Paying a fair price
Caring about where your food comes from, the people at the source
I'm all for buying local, but that said, I think it is important to think globally and care about what goes on abroad. Food issues aside, out of pure compassion, we should be interested in the lives of the people producing our food, the commodities we rely on in our everyday lives. We should want to help the less fortunate, hard working and hungry in poor countries around the world. We feel guilty and give to charity at Christmas at the very least. But, what we should really be doing as citizens of the world is making a difference through our daily purchases. Increasing fair trade with third world countries is a better solution to poverty than giving charitable aid. In a PBS documentary (Independent Lens), it was claimed that a 1% increase in trade in Africa would be the equivalent of 5X what they receive in financial aid.
Secondly, as eaters of an abundance of tropical delights, we should care about the farmers as producers. We consume the fruits of their labor on a daily basis. Things like bananas, coffee, chocolate and cotton are a part of our priveleged lives, and we rarely even think about the lives of the people at the bottom(or top) of the chain. Despite the fact that big corporations and corrupt governments have been struggling to conceal the truth for years, it has long been established that the farmers' living and working conditions are most often miserable and exploitive, child exploitation and slavery are rampant, that they are powerless and beyond poor. All because they don't get a fair price for their product, and we accept it, seeking out the lowest price, choosing to play ignorant and eat our treats that the kids producing it have never even tasted. We would never conceive of turning a blind eye to such exploitive behavior (beyond what we can imagine) here, and we certainly wouldn't endorse it.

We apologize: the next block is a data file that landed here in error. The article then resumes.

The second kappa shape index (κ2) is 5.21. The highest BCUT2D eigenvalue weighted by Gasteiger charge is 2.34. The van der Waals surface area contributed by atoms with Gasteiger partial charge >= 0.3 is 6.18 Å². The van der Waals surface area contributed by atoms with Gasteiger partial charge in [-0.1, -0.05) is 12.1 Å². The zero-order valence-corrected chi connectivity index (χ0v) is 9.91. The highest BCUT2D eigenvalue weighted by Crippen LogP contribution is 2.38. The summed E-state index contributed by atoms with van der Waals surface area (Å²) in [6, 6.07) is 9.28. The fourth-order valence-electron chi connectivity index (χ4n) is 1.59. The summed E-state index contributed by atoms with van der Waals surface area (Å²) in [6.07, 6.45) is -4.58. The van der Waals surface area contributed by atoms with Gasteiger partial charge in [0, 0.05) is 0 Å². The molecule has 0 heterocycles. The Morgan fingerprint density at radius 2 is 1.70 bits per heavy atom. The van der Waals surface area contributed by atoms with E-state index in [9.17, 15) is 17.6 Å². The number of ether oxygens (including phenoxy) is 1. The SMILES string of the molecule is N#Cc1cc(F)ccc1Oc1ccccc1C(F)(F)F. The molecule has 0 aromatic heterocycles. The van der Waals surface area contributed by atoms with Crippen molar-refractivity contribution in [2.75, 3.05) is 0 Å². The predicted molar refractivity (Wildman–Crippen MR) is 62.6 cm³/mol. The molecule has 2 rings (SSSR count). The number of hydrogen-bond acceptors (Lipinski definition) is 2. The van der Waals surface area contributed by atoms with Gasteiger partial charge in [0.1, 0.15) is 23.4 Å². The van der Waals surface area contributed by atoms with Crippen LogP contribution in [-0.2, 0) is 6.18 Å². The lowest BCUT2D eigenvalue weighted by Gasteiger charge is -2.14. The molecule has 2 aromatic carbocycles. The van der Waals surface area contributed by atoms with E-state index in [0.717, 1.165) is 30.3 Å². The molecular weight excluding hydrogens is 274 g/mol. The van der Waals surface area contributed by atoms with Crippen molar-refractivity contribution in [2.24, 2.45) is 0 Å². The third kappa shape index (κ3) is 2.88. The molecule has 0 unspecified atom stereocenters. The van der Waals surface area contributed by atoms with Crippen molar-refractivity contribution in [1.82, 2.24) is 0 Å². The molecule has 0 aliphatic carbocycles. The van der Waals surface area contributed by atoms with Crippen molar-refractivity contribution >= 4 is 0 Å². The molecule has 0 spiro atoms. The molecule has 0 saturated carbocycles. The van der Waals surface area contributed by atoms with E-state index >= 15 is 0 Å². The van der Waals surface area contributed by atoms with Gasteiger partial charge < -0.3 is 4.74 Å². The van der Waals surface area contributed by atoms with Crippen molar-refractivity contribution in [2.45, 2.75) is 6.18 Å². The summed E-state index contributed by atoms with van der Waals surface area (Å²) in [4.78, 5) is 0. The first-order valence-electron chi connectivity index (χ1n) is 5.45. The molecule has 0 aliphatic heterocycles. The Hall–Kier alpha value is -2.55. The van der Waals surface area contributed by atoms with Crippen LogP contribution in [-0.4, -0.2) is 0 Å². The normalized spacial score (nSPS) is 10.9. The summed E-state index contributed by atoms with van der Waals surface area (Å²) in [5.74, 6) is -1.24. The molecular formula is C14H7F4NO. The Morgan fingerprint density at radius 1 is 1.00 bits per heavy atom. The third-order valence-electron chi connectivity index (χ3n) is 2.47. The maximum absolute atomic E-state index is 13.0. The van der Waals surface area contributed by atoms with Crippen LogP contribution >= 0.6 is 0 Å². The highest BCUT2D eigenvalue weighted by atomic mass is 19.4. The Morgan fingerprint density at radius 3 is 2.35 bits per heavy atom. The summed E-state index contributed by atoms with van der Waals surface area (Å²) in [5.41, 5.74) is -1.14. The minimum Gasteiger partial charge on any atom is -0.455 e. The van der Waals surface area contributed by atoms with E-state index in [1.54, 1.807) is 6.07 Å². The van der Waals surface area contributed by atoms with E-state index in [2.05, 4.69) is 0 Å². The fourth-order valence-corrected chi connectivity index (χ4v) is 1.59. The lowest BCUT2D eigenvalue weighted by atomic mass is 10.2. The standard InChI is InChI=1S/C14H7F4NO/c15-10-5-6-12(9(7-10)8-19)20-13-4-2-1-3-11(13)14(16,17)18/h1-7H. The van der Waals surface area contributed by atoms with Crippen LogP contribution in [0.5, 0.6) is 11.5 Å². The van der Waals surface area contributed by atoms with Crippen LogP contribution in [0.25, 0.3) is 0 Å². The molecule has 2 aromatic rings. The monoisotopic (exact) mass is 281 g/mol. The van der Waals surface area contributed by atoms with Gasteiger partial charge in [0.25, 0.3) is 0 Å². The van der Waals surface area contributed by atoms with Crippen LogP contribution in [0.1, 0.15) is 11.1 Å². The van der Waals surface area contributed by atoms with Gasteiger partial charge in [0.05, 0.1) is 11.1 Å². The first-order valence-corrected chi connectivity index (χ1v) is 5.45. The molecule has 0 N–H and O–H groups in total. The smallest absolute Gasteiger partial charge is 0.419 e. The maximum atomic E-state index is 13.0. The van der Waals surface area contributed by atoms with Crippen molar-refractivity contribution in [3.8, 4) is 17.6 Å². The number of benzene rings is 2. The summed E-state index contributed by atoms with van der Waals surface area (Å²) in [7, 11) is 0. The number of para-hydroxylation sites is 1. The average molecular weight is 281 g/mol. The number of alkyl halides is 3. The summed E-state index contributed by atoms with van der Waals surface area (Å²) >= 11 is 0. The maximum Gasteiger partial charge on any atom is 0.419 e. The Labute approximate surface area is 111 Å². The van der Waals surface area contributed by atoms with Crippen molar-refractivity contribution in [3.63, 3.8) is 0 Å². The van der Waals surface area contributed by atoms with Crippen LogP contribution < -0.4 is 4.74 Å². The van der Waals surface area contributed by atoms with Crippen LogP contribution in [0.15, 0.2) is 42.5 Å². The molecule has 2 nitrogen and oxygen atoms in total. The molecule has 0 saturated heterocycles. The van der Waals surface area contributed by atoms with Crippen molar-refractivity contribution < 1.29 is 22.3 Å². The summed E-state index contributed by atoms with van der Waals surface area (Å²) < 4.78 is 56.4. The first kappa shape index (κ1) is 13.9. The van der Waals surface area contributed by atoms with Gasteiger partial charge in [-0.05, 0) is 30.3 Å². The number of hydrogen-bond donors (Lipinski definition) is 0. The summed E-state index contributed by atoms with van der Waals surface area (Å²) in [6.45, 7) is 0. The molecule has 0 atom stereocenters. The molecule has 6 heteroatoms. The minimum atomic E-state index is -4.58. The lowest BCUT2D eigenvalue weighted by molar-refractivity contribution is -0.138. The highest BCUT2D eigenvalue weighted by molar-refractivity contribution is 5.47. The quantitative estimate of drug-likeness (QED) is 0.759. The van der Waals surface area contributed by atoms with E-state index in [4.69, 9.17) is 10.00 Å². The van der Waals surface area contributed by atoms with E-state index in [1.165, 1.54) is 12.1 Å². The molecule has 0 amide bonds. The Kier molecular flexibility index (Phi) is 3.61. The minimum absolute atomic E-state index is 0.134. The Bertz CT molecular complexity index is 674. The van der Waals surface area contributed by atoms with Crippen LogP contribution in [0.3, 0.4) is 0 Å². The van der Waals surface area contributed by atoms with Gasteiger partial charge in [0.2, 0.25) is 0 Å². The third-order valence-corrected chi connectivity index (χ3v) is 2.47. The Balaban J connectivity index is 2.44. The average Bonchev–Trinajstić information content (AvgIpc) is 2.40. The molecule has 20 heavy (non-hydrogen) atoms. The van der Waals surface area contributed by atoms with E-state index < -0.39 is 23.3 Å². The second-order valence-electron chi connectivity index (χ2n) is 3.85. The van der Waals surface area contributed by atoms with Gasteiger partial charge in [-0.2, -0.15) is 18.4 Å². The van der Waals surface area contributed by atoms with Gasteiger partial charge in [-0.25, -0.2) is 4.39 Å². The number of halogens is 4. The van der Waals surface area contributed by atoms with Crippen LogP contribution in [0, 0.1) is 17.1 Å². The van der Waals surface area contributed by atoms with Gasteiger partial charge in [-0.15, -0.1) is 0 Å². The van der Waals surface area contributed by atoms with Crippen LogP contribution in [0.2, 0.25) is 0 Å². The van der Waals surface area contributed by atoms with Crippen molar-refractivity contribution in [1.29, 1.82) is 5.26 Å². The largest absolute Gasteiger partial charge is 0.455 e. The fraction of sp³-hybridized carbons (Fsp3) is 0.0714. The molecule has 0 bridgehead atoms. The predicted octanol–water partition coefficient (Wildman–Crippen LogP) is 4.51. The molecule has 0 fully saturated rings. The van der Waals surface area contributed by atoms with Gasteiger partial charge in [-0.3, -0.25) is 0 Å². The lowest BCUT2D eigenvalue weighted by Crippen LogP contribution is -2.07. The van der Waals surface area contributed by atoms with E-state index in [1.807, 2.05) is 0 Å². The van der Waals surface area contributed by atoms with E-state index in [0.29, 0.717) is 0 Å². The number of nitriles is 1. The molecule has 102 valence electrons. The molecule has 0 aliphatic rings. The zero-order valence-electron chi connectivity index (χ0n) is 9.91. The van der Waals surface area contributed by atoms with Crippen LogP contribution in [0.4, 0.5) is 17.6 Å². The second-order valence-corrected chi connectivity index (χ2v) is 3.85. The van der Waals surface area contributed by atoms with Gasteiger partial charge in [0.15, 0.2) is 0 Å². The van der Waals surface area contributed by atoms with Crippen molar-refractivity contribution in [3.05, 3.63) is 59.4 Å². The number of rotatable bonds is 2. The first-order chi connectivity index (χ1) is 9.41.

Activists for promoting fair trade (including my mother) have been at it for years, Fair trade coffee is now good and easily accessible, more fair trade products are becoming available; there is hope for big change yet. The fair trade label assures that the commodity was produced according to a set of standards (fair price, no slavery, sustainable practices, investment in the community..); it is a minimum. Think about it, we shouldn't need a label; everything should be fair trade. It is shamefully inhumane and incredibly lame that it has taken this long for people to even start talking, to get 1 in 10 brands on the shelves. I've been a coffee convert for some time, but it took Carol Off's book, Bitter Chocolate to turn me off mass produced chocolate and turn me on to doing more all round.
For all imports from developing countries, choose fair trade.
A must see documentary on the coffee trade, with a focus on Ethiopia. http://blackgoldmovie.com/
Top fair trade roasters in NA; they have cut out the greedy middlemen. www.coopcoffees.com
Where to buy fair trade coffee: http://www.cbc.ca/consumers/market/files/food/coffee/greencoffee.html